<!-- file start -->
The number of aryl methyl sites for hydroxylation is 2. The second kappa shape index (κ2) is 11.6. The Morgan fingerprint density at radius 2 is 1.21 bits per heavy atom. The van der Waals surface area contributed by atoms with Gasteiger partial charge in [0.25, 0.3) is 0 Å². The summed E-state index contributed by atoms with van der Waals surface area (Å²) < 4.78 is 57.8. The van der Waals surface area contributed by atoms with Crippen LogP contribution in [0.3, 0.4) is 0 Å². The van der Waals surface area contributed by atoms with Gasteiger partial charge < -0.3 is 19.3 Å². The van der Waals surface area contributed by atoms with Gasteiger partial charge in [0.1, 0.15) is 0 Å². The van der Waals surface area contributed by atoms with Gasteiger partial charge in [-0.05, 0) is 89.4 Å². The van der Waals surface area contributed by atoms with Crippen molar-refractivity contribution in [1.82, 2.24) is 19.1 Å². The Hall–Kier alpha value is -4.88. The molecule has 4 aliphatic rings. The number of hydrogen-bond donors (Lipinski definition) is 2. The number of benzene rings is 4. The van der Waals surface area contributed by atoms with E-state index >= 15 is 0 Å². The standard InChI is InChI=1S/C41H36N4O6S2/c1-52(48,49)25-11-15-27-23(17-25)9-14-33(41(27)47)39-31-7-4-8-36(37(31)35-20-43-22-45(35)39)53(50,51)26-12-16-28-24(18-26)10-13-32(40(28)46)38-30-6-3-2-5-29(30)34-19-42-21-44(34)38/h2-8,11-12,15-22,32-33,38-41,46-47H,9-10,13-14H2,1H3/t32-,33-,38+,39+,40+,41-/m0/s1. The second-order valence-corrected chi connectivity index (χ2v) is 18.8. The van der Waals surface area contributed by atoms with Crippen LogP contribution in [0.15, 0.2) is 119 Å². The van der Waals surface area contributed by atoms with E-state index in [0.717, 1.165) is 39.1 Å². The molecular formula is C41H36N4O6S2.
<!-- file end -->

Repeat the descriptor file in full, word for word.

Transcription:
The number of aryl methyl sites for hydroxylation is 2. The second kappa shape index (κ2) is 11.6. The Morgan fingerprint density at radius 2 is 1.21 bits per heavy atom. The van der Waals surface area contributed by atoms with Gasteiger partial charge in [0.25, 0.3) is 0 Å². The summed E-state index contributed by atoms with van der Waals surface area (Å²) < 4.78 is 57.8. The van der Waals surface area contributed by atoms with Crippen LogP contribution in [0.3, 0.4) is 0 Å². The van der Waals surface area contributed by atoms with Gasteiger partial charge < -0.3 is 19.3 Å². The van der Waals surface area contributed by atoms with Gasteiger partial charge in [0.1, 0.15) is 0 Å². The van der Waals surface area contributed by atoms with Gasteiger partial charge in [-0.05, 0) is 89.4 Å². The van der Waals surface area contributed by atoms with Crippen molar-refractivity contribution in [1.82, 2.24) is 19.1 Å². The Hall–Kier alpha value is -4.88. The molecule has 4 aliphatic rings. The number of hydrogen-bond donors (Lipinski definition) is 2. The number of benzene rings is 4. The van der Waals surface area contributed by atoms with E-state index >= 15 is 0 Å². The standard InChI is InChI=1S/C41H36N4O6S2/c1-52(48,49)25-11-15-27-23(17-25)9-14-33(41(27)47)39-31-7-4-8-36(37(31)35-20-43-22-45(35)39)53(50,51)26-12-16-28-24(18-26)10-13-32(40(28)46)38-30-6-3-2-5-29(30)34-19-42-21-44(34)38/h2-8,11-12,15-22,32-33,38-41,46-47H,9-10,13-14H2,1H3/t32-,33-,38+,39+,40+,41-/m0/s1. The second-order valence-corrected chi connectivity index (χ2v) is 18.8. The van der Waals surface area contributed by atoms with Crippen LogP contribution in [0.15, 0.2) is 119 Å². The van der Waals surface area contributed by atoms with E-state index in [0.717, 1.165) is 39.1 Å². The molecular formula is C41H36N4O6S2.